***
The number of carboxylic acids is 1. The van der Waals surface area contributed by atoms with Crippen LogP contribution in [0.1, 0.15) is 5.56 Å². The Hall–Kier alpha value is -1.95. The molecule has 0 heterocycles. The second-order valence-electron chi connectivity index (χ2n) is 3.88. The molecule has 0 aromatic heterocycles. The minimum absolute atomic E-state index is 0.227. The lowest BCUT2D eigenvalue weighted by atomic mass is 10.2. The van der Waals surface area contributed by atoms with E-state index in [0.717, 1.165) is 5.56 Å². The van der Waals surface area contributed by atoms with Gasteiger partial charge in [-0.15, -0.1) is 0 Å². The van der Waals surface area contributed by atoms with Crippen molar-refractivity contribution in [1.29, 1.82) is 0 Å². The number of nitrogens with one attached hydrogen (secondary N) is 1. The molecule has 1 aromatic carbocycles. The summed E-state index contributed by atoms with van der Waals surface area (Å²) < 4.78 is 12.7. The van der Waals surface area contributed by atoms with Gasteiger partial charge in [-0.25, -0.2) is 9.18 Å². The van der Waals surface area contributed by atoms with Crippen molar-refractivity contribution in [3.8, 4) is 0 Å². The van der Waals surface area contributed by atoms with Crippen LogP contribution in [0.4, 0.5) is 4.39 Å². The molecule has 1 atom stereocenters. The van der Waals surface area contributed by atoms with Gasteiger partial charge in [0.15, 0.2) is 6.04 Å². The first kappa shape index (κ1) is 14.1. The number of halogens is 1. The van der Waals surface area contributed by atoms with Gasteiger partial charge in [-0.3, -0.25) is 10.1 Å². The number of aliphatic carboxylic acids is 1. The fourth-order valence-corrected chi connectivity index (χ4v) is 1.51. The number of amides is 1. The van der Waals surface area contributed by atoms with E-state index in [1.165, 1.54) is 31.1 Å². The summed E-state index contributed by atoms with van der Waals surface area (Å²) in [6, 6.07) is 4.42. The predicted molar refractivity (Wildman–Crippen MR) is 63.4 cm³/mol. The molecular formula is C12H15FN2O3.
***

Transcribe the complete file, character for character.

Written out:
The number of carboxylic acids is 1. The van der Waals surface area contributed by atoms with Crippen LogP contribution in [0.1, 0.15) is 5.56 Å². The Hall–Kier alpha value is -1.95. The molecule has 0 heterocycles. The second-order valence-electron chi connectivity index (χ2n) is 3.88. The molecule has 0 aromatic heterocycles. The minimum absolute atomic E-state index is 0.227. The lowest BCUT2D eigenvalue weighted by atomic mass is 10.2. The van der Waals surface area contributed by atoms with E-state index in [0.717, 1.165) is 5.56 Å². The van der Waals surface area contributed by atoms with Gasteiger partial charge in [-0.15, -0.1) is 0 Å². The van der Waals surface area contributed by atoms with Crippen molar-refractivity contribution in [1.29, 1.82) is 0 Å². The number of nitrogens with one attached hydrogen (secondary N) is 1. The molecule has 1 aromatic carbocycles. The summed E-state index contributed by atoms with van der Waals surface area (Å²) < 4.78 is 12.7. The van der Waals surface area contributed by atoms with Gasteiger partial charge in [-0.25, -0.2) is 9.18 Å². The van der Waals surface area contributed by atoms with Crippen molar-refractivity contribution in [3.8, 4) is 0 Å². The van der Waals surface area contributed by atoms with Crippen LogP contribution in [0.4, 0.5) is 4.39 Å². The molecule has 1 atom stereocenters. The van der Waals surface area contributed by atoms with Gasteiger partial charge in [0.15, 0.2) is 6.04 Å². The first kappa shape index (κ1) is 14.1. The number of halogens is 1. The van der Waals surface area contributed by atoms with Gasteiger partial charge in [-0.3, -0.25) is 10.1 Å². The number of aliphatic carboxylic acids is 1. The fourth-order valence-corrected chi connectivity index (χ4v) is 1.51. The number of amides is 1. The van der Waals surface area contributed by atoms with E-state index in [1.165, 1.54) is 31.1 Å². The summed E-state index contributed by atoms with van der Waals surface area (Å²) in [6, 6.07) is 4.42. The predicted molar refractivity (Wildman–Crippen MR) is 63.4 cm³/mol. The molecular formula is C12H15FN2O3.